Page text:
" . . . the point Shakespeare makes in one after another love sonnet is that a rose can only smell so achingly sweet to those who know that someday they will die to that smell, to it and to every other joy and sorrow. . . . Marriage is made, from the start, between two people who are willing to contemplate death together--to have and to hold, until death do them part. Such contemplation is possible only for those who understand and embrace the boundaries of a life, both temporal and existential."
by Kathryn Harrrison
Andre Dubus explores the idea of this connection even further in this long and sadly tender passage about sacraments and sustenance:
" . . . one of my favorite scenes in the movie [Bergman's The Seventh Seal] is the knight sitting on the earth with the young couple and their child, and the woman offers him a bowl of berries; he reaches out with both hands and receives the bowl from her, and eats; and the scene is invested with his awareness that his time is confused and lonely and fearful and short, but for these moments, with these people, with this gift of food, he has been given an eternal touch: eternal because, although death will destroy him, it cannot obliterate the act between him and the woman. She has given him the food. He has taken it. In the face of time, the act is completed. Death cannot touch it now, can only finally stop the hearts that were united in it.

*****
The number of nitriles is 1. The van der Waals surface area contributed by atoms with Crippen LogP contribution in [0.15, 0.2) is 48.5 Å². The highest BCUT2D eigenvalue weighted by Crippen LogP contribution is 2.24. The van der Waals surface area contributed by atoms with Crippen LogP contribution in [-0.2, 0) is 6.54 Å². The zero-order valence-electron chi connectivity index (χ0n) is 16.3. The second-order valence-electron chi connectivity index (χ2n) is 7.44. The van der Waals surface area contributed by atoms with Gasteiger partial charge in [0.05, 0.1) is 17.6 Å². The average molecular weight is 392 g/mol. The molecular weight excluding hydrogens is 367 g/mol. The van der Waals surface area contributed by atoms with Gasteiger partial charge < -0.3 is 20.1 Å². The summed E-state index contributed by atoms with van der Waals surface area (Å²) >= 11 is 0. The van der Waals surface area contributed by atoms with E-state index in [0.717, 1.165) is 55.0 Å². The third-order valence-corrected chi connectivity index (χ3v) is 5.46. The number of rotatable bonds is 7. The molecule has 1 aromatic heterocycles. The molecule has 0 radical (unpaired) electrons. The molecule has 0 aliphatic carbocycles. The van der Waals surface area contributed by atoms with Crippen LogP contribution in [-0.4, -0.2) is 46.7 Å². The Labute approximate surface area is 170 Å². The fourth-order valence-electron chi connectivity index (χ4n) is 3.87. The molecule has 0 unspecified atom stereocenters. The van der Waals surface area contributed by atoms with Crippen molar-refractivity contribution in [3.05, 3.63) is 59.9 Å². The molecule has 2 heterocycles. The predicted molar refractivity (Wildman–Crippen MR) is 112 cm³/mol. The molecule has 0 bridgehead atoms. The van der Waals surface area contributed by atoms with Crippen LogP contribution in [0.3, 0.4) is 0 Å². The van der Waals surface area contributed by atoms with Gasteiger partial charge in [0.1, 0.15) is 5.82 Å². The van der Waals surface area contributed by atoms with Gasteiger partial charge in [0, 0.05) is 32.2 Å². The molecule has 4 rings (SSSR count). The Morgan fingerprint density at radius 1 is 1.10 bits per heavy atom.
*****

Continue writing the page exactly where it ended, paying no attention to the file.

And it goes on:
"Yet still I believe in love's possibility, in its presence on the earth; as I believe I can approach the altar on any morning of any day which may be the last and receive the touch that does not, for me, say: There is no death; but does say: In this instant I recognize, with you, that you must die. And I believe I can do this in an ordinary kitchen with an ordinary woman and five eggs. The woman sets the table. She watches me beat the eggs. . . . I take our plates; spoon eggs on them, we sit and eat. She and I and the kitchen have become extraordinary: we are not simply eating; we are pausing in the march to perform an act together; we are in love and the meal offered and received is a sacrament which says: I know you will die; I am sharing food with you; it is all I can do, and it is everything.
"As lovers we must have these sacraments, these actions which restore our focus, and therefore ourselves. For our lives are hurried and much too distracted . . . We can bring our human, distracted love into focus with an act that doesn't need words, and act which dramatizes for us what we are together. The act itself can be anything: five beaten and scrambled eggs, two glasses of wine, running beside each other in rhythm with the pace and breath of the beloved. They are all parts of that loveliest of all sacraments between man and woman, that passionate harmony of flesh whose breath and dance and murmur says: we are, we are, we are . . . "
by Andre Dubus
And finally, from Italo Calvino's If on a winter's night a traveler, the endearing image of reading in bed. What better way to end the day, after preparing and sharing a big bowl of cabbage soup:
"Tomorrow, Reader and Other Reader, if you are together, if you lie down in the same bed like a settled couple, each will turn on the lamp at the side of the bed and sink into his or her book; two parallel readings will accompany the approach of sleep; first you, then you will turn out the light; returning from separated universes, you will find each other fleetingly in the darkness, where all separations are erased, before divergent dreams draw you again, one to one side, and one to the other. But do not wax ironic on this prospect of conjugal harmony: what happier image of a couple could you set against it?"
[See my book blog for more Calvino]
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Tuesday, February 28, 2012